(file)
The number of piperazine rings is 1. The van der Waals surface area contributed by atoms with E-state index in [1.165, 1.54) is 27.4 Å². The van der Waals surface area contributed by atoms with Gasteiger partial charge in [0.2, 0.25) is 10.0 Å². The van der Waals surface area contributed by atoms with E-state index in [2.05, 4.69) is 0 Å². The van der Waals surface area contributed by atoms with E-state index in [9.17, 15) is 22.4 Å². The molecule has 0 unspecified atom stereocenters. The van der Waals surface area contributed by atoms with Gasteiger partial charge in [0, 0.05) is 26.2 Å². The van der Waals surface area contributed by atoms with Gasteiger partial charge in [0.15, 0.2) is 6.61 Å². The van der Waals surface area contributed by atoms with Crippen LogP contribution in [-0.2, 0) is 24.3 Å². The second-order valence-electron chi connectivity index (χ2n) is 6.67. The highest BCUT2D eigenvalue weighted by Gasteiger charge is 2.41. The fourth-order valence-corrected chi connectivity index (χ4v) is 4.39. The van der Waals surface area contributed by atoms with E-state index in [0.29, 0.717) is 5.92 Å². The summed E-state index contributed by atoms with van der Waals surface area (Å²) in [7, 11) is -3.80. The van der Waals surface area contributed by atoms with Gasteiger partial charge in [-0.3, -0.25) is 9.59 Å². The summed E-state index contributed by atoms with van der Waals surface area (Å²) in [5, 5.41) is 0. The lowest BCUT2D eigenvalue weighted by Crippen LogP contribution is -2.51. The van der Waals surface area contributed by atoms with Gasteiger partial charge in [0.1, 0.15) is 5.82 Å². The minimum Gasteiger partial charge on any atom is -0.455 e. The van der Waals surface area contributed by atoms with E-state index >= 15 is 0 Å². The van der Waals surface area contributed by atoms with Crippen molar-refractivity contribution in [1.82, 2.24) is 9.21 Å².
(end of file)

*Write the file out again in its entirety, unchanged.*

The number of piperazine rings is 1. The van der Waals surface area contributed by atoms with E-state index in [1.165, 1.54) is 27.4 Å². The van der Waals surface area contributed by atoms with Gasteiger partial charge in [0.2, 0.25) is 10.0 Å². The van der Waals surface area contributed by atoms with E-state index in [2.05, 4.69) is 0 Å². The van der Waals surface area contributed by atoms with E-state index in [9.17, 15) is 22.4 Å². The molecule has 0 unspecified atom stereocenters. The van der Waals surface area contributed by atoms with Gasteiger partial charge in [0, 0.05) is 26.2 Å². The van der Waals surface area contributed by atoms with Gasteiger partial charge in [0.15, 0.2) is 6.61 Å². The van der Waals surface area contributed by atoms with Crippen LogP contribution in [-0.2, 0) is 24.3 Å². The second-order valence-electron chi connectivity index (χ2n) is 6.67. The highest BCUT2D eigenvalue weighted by Gasteiger charge is 2.41. The fourth-order valence-corrected chi connectivity index (χ4v) is 4.39. The van der Waals surface area contributed by atoms with E-state index in [0.29, 0.717) is 5.92 Å². The summed E-state index contributed by atoms with van der Waals surface area (Å²) in [7, 11) is -3.80. The van der Waals surface area contributed by atoms with Gasteiger partial charge in [-0.3, -0.25) is 9.59 Å². The summed E-state index contributed by atoms with van der Waals surface area (Å²) in [5, 5.41) is 0. The lowest BCUT2D eigenvalue weighted by Crippen LogP contribution is -2.51. The van der Waals surface area contributed by atoms with Gasteiger partial charge in [0.1, 0.15) is 5.82 Å². The minimum Gasteiger partial charge on any atom is -0.455 e. The van der Waals surface area contributed by atoms with E-state index >= 15 is 0 Å². The van der Waals surface area contributed by atoms with Crippen molar-refractivity contribution in [1.82, 2.24) is 9.21 Å².